The bar scene promised to be a large day for us in the sound department. We had to hire cross hire extra wireless to accommodate the amount of speaking roles and hired a local sound assistant to assist. Preparing for unscripted sounds was our main concern. We put down mats over the hardwood floor where crew would be walking, convinced the 50 background talent to pretend to talk and move around quietly, and covered some aircon vents with blacks. The scene turned out great, albeit a loud old leather couch.
Our last day saw us out in the corn fields doing drone shots and some chase scenes finishing on our final location on an old bridge made to look like a border crossing. Traffic control allowed us 5 minutes on, 5 minutes off, lets just say, there were some unhappy locals passing us all in hi-vis seemingly doing nothing…
Location sound was complete. We had an absolute ball and recorded some of the best production sound to date. Living and working with crew from all around the world was an experience we will never forget and forged friendships and professional relationships we will foster.
Seth (Boom Operator) during a stedi-cam sequence
Seth and Joel discussing a game plan for one of the pivotal scenes on location in NZ
Soon after we got home and dusted off our location gear, having established an excellent working relationship with Terrance, he called us and discussed us being Supervising Sound Editors. We jumped at the opportunity, put aside 3 months and got to work. The first task is always diving into a preliminary dialogue edit and make ADR, foley, ambience, FX and music cue sheets. These can get pretty extensive and lengthy but give us clear direction for the rest of the process. We were tasked with proving an M&E mix so the film can be dubbed for foreign language releases. This poses a number of issues, namely, there can’t be any important foley within the dialogue stems, which results in some careful editing and pretty much replacing anything that isn’t dialogue. We spent a couple of weeks recording and performing foley, slowly but surely ticking off cues from our lists. We bought a whole heap of ambiences and FX libraries, most notably forests and city soundscapes, gunshots and vehicle sounds.
Seth actually finds some sick joy in dialogue editing, something about dialogue being the most important sonic inclusion. We use Izotope’s RX 5 Advanced for most of the cleanup and some ninja protools skills.
With regards to our overall approach to the sound design, we wanted it to evolve over the course of the film. We wanted to give a feeling of numbness in the beginning, ambiences were either harsh or blurred subliminally giving a sense that there is more to life than the busy city our lead finds herself in. As Evelyn discovers more about her world the sounds become richer and clearer until she finally wakes up in the campsite, surrounded by lush forest and a rich natural
Our 5.1 Surround control room where the main post-sound build took place over 10 weeks.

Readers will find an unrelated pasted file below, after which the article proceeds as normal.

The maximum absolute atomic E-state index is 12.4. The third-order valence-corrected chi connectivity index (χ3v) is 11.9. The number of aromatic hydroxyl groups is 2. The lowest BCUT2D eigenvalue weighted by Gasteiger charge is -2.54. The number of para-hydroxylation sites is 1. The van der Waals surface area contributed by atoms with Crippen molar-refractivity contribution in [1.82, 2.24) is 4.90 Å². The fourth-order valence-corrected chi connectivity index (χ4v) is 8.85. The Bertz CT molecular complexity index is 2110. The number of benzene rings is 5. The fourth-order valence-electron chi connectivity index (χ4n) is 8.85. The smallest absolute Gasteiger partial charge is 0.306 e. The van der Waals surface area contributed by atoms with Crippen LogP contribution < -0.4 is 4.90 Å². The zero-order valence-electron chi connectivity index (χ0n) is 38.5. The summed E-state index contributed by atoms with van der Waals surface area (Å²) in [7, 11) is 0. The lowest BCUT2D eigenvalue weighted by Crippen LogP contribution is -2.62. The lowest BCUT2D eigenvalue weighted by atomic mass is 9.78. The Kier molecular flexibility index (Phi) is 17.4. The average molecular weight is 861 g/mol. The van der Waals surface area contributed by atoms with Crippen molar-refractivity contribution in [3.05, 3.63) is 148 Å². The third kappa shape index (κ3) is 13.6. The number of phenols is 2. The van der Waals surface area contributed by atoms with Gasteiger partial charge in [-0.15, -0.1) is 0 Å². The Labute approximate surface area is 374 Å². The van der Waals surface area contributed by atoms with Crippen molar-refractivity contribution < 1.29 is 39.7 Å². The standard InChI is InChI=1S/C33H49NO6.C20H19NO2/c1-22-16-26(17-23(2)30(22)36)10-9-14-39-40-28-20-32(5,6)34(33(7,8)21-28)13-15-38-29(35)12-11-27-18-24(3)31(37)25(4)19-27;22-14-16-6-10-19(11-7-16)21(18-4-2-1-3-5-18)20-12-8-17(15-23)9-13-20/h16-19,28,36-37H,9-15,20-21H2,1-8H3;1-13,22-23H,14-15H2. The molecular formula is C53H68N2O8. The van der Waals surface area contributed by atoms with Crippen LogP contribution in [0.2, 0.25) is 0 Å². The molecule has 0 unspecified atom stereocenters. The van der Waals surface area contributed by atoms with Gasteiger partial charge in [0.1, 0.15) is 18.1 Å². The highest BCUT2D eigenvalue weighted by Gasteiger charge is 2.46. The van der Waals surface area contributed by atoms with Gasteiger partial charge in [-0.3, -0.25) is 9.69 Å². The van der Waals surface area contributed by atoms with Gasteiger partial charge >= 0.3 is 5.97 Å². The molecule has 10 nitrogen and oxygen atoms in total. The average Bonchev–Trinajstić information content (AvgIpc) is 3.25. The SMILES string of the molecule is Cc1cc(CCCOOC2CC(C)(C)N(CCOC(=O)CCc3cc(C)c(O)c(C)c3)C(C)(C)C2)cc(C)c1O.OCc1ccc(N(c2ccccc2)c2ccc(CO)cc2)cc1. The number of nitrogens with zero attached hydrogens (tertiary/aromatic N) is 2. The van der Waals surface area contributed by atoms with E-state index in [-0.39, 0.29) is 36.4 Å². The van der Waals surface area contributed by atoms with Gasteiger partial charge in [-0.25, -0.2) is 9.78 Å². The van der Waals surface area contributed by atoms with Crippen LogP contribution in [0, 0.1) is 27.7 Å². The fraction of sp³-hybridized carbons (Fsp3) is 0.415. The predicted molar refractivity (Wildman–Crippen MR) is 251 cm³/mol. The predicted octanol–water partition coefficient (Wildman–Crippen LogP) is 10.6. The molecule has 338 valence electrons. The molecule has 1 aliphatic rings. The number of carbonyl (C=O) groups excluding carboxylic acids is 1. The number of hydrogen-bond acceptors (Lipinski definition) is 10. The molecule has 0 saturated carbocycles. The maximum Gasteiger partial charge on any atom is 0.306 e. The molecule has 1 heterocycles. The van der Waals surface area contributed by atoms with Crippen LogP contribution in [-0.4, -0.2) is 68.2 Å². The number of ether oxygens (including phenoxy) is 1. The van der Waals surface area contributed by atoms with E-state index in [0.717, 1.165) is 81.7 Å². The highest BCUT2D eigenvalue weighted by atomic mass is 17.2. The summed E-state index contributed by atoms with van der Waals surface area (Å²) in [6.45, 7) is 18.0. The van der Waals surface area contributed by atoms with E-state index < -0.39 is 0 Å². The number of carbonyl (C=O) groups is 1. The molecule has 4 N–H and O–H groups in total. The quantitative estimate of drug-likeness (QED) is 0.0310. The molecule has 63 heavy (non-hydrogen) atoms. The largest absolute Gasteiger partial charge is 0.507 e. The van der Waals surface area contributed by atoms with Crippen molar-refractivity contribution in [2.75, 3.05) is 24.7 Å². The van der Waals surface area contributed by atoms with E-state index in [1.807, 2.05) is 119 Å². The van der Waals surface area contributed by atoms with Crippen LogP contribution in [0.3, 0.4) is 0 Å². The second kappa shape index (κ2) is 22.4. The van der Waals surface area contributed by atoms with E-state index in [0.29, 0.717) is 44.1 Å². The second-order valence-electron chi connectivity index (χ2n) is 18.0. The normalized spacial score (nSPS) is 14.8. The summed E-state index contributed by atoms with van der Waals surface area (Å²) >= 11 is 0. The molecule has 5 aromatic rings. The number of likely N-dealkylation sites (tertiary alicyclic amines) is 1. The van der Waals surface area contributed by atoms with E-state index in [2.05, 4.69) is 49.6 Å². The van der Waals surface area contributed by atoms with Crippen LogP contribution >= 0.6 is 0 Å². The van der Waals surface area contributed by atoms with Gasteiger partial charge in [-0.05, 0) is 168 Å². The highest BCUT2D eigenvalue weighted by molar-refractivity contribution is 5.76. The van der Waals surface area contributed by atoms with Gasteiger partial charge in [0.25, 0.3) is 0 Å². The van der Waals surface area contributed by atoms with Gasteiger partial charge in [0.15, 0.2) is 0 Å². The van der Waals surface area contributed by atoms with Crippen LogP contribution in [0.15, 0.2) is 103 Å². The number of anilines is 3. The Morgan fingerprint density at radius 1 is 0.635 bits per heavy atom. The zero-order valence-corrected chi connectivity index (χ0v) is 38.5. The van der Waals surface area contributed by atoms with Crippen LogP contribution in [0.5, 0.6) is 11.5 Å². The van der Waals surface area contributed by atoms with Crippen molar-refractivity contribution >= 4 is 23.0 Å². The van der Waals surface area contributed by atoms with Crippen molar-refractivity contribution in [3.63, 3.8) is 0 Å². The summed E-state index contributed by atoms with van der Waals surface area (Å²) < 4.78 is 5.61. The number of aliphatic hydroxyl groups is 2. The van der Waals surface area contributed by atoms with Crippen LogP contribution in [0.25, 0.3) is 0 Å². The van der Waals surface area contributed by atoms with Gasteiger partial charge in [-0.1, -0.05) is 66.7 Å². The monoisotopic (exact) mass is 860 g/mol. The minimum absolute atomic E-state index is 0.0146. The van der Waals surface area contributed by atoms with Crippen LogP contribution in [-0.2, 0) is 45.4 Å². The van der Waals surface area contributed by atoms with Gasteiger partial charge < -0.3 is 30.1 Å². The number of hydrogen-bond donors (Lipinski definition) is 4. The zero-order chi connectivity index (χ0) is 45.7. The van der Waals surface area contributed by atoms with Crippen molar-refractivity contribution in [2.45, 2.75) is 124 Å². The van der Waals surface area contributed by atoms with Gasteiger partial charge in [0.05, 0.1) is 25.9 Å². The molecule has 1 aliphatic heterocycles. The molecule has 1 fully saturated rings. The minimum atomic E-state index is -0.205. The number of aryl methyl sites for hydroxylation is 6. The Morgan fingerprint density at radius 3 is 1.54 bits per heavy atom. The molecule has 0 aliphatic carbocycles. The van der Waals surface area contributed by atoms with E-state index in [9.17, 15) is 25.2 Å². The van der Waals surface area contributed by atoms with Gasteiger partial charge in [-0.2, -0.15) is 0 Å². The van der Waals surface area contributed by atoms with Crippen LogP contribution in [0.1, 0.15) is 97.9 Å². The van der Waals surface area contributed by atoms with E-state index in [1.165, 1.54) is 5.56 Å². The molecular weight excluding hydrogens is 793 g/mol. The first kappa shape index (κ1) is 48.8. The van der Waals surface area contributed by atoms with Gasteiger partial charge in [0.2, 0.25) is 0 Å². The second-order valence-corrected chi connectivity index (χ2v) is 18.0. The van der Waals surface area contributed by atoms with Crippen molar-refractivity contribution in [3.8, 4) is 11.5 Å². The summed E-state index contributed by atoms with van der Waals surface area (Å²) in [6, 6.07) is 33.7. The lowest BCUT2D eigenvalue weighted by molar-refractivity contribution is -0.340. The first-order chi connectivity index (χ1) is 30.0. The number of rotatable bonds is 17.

soundscape that harps back to the opening shot and features glimpses of her dreams – she is awakened. Editing in 5.1 surround allowed us to produce an immersive experience particularly during the dream sequences and final war battle.
Our composer – Jamie Mergatroid was always sending us drafts and we slowly pieced together the score. In this day and age virtual instruments allow a composer to produce a near-real orchestral score and Jamie didn’t disappoint.
There were literally only 4 scenes that needed ADR and we had Conduit Sound take care of that over in their studio in Minnesota. A little bit of cheeky Re-Voice Pro and the dialogue pre-mix was complete.
About half way through the post-production block we put our sights on finding a re-recording mixer that would do this film justice. We made a list of our “dream” Australian mixers and sent a dozen emails. Wayne Pashly was the first to respond with a lovely email saying he would love to be involved but is currently half way through sound
Working alongside Paul Pirola in his re-recording studio in Melbourne.
designing the Lego Batman Movie… fair enough! One morning, the AFI award winning Re-Recording Mixer, Paul Pirola gave us a call back. We chatted for around an hour and half, such a lovely guy and true professional. Convincing Terrance to use Paul was as easy as linking him to his imdb page! With credits like Wolf Creek, The Taking of Phelam 123, Wentworth and The Slap to name a few we knew he would give the film a true cinematic experience. We sent Paul pre-mixes and got feedback along the way. He became a mentor and friend. We booked a 2 week stay in Melbourne where we could sit alongside Paul and drool at his ProTools skills and acute hearing. The whole experience was humbling, Paul showed us workflow ideas and mixing techiniques that were on another level. Terrance and Ashlee came down in the second week and sat in on the final mix sessions, one of which saw us in one of the dub stages at Soundfirm Melbourne, the first chance to watch and listen in a cinema environment, a truly memorable experience. A true professional, Paul waited until the last night to take us out on a rather large night on the town before our 9am flight back to Brisbane.
Joel, Paul Pirola and Seth on final day of the final mix.
Project eden Vol 1 was an excellent example of how working with a single dedicated sound team like Soul Sound Design from project's beginning to end produces staggering results whilst keeping the costs controlled and efficiency high. We were able to lift the entire films production value by providing top level sound production from within our boutique operation, outsourcing to other freelancers as required and avoiding the big production cost of a large scale post house. The film has since been picked up for distribution all around the world and won “Best Vision” at its world premiere at the 42nd Boston International Sci-fi Film Festival. We commend the hard work everyone put in to making this film and can’t wait to start Volume 2!